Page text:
Marieke Istha on Tue, 24 Apr 2012 19:59:22 +0200 (CEST)

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[Nettime-nl] NIMk presents: The Source

The Source

On the interactions of extraterrestrial light with the atmosphere and biosphere an exhibition and a meeting of Synergetica: Art-Science Society

Exhibition May 10 - June 25

Exhibition opening: Wednesday, May 9th, 6:30 PM to 9:30 PM with Synergetica - lectures and performance at 7:30PM to 9:00PM

Opening hours exhibition: Tuesday through Friday 11 am - 5 pm, Saturday and Sunday, 1 to 5 p.m.

The phenomenon of light can, due to current scientific progress, become the new tool for the new artist. - Marcel Duchamp

Both the messenger and the message, both particle and wave, extraterrestrial light carries information about the entire universe into the eye of the beholder. As it unfolds into all the diverse structures of matter, eventually breathing life into some of them, light shapes its environment, and in turn, the environment reshapes light. Mastering this two-way tuning process can lead to âenlightenmentâ, as exemplified by recent breakthroughs in artificial photosynthesis, a nearly lossless translation of sunlight into bio-solar fuel. Earthbound solar, galactic and interstellar radiation can also be aesthetically harnessed to procure the optimal fuel for the human imagination. The Source reveals extraterrestrial light as an inexhaustible muse as well as a wellspring of clean energy for Earthâs inhabitants. Part of StudioLab, an EU art-science initiative, The Source will open with a presentation about artificial photosynthesis by biophysicist, Raoul Frese (VU
 , Amsterdam). Researching photosynthesis at the supramolecular level, Frese implements photosynthetic bio-polymers in hybrid solar cells and mimics photosynthesis using synthetic molecular compounds. âEvery 90 minutes, the sun radiates an amount of energy equal to the annual consumption of the world population. By the process of photosynthesis, plants, algae and certain bacterial species have mastered the direct utilization of this energy to power their metabolism. Now we must learn from the natural process. (R. Frese)â.

Tao G. Vrhovec Sambolecâs installation, Virtual Hole - Sun 1:1 (2011) invites audiences to experience the Sunâs intricate radiance through a full-spectrum indoor simulation, occurring synchronously with the ever-changing sunlight directly outside the exhibition space. A sensor on the roof of the building feeds the amplitude, color temperature and diffusion of sunlight into a synthetic environment that analyzes and mirrors these subtleties. Oneâs architectural confines are intended to dissolve, allowing the immaterial, transitory surroundings to saturate the dwelling.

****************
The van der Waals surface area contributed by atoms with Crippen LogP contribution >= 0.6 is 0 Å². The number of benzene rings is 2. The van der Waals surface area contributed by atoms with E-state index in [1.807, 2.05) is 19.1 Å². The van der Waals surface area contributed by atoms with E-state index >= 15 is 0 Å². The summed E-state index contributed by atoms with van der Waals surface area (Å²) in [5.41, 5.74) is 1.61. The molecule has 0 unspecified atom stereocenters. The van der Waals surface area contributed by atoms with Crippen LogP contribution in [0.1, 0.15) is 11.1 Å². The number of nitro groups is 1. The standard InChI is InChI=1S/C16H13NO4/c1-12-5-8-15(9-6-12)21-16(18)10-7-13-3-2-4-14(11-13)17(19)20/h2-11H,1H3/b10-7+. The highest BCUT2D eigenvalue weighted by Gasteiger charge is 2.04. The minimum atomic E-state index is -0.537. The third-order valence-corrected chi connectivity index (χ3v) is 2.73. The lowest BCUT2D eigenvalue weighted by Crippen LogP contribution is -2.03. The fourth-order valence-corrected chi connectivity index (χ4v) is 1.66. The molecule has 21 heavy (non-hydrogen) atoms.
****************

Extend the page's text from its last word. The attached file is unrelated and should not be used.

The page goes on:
In Evelina Domnitch and Dmitry Gelfandâs Memory Vapor (2011), visitors will encounter another kind of extraterrestrial light, a ubiquitous cascade of subatomic particles, known as cosmic rays. Customarily beyond the reach of the senses, ionized nuclei, protons, electrons, as well as more exotic antiprotons and gamma-ray bursts continuously arrive to Earth from outer space. Most of this subatomic cascade does not even originate in the solar system, but from within our galaxy, and the fastest, highest energy particles are likely catapulted from extragalactic supernovas or active black holes. Within the low temperature gas (-200 ÂC) of the Memory Vapor installation, these cosmic rays are rendered visible as they are trailed by threads of condensation droplets. A white laser sheet scans and illuminates the emerging droplets, transforming the gas into a dynamic prism that vastly extends the spatio-temporal perception of particle trajectories.

Bioacoustic Phenomena (2010) immerses audiences in the primordial waters where light-imbued matter first came to life. A collaboration between generative video artist Paul Prudence and composerbiologist Francisco LÃpez, this audiovisual installation imagines the delicate cellular dynamics that marked the inauguration of the biosphere. Akin to the subatomic particles in Memory Vapor, specifically evolving entities come in and out of existence, sparking a sense of the thin line dividing living and inanimate matter. Each of these artworks brings into focus the invisible source of it all, and the foundation of all visibility.

This exhibition is part of Studiolab, an EU art-science initiative, and is hosted by the Netherlands Instituut voor Mediakunst with the generous support of the Amsterdams Fonds voor de Kunst, EU 7th Framework Programme, European Cultural Foundation, Kapelica Gallery/ Zavod K6/4, Zavod Projekt ATOL, Stichting Optofonica, Ministry of Culture Slovenia, Municipality of Ljubljana, Mondriaan Fonds - Amsterdam, GAVITA Holland BV, Ocean Optics, Hans Graafmans - Lightco Nederland BV.

More info:

Nederlands Instituut voor Mediakunst 
Keizersgracht 264 
1016 EV Amsterdam 
T +31 20 6237101 
F +31 20 6244423  
MEDIA ART, WE CARE: lees, reageer en stuur door: 
Media Art Platform:  Â

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